3. What tactics have I learned this year to improve as a creative writer?
  4. How do my own life experiences offer unique insight on the subject of immigration?
  5. What were the most important choices I had to make to complete this project?
  6. What about physics makes me wonder?

After all, if students can’t answer these questions effectively, then what does that say about the choices we’ve made as educators? Reflect on that for a while.

Go ahead, take your time…

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Readers Comments

Eric S. 2012/03/07 at 11:56 am

How do you engage on such a level with your older students? I can see this working for children, who are still learning to learn — but what about people set in their ways?

    Christina Farrell 2012/03/08 at 5:40 pm

    Great question, Eric! I often work with teachers in professional development settings and one of the challenges is inspiring them to reflect on their own practice as teachers – even though they can be very set in their ways. Here are some strategies that I have found to be successful with both children and adults to help foster a habit of reflective practice…

    Start with simple questions. Begin developing reflective practice with basic questions such as “What do you see?” or “What do you know?” Older learners often take these basic observations for granted, but these simple questions begin the process of noticing deeply. Once their basic observations evolve into interpretations, ask “What did you see/hear/read/learn that makes you say that?” and “Does anyone see it differently?” These baby steps force students to examine their assumptions and actively evaluate the first steps of their learning journey.

    Ask for questions, not answers. Older students have developed an expectation that they are required to provide correct answers to questions. Instead, ask them to supply a list of questions of their own. What do they wonder? What would they like to learn more about? Don’t feel compelled to answer all their questions right away. Rather, revisit juicy questions several times and discuss how the group’s responses change as they accumulate more experience. This practice fosters genuine curiosity and develops the habit of seeking meaning over a long span of time.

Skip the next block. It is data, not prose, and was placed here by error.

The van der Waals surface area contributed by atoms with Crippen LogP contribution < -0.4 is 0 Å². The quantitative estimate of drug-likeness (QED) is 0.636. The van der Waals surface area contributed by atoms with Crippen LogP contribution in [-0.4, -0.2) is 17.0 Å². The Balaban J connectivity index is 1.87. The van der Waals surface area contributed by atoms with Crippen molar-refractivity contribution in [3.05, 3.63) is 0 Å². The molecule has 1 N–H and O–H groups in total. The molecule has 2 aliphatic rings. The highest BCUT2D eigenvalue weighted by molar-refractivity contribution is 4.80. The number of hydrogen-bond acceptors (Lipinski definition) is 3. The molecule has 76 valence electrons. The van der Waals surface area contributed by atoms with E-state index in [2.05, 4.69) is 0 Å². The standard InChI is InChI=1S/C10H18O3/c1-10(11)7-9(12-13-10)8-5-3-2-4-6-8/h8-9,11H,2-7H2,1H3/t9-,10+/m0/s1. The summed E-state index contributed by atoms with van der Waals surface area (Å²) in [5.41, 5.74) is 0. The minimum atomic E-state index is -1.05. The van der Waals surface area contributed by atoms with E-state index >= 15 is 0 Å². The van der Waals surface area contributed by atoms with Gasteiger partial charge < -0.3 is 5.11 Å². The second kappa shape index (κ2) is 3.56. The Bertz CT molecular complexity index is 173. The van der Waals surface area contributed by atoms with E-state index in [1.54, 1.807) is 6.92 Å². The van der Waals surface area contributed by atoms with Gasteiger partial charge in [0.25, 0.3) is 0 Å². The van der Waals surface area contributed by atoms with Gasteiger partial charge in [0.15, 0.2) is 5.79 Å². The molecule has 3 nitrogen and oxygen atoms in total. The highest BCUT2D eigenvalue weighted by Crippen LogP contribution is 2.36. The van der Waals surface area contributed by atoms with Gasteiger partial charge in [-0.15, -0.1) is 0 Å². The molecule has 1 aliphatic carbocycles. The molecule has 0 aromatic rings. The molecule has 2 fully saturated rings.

Go outside your comfort zone. One of the cool things about being a teaching artist is that I provide opportunities for people to do things they never thought they could, such as choreograph a dance or write songs. Teachers who have participated in these experiences in professional development workshops often say that it made them think differently about what it is like to be in their students’ shoes. They are forced to develop new expressive strategies and are therefore more conscious of their own learning process. So, occasionally ask older students to break the mold – draw a picture, write a script, create a rhythm. Then identify the specific choices that were made and insights that were gained throughout the process.

    Practice what you preach. One of the ways I foster an environment of reflective practice with older students is by openly and actively reflecting on my own process as a teacher. For instance – “I think I could have asked a stronger question to start this discussion, what do you think I could have asked instead?” “I noticed there was a lot of enthusiasm about this project. Can you tell me what you thought was successful about this lesson?” I’ve found that high school and college students, in particular, are very receptive to this candid approach. By showing that I am willing to acknowledge my own successes and failures, it gives them permission to do the same.

    Make reflection a habit. The most important thing is to make reflection an ongoing and vital part of every experience. If reflective practices are consistent, varied, interesting and personally relevant, students will slowly begin to recognize the deepening of their own learning and form new habits of thought.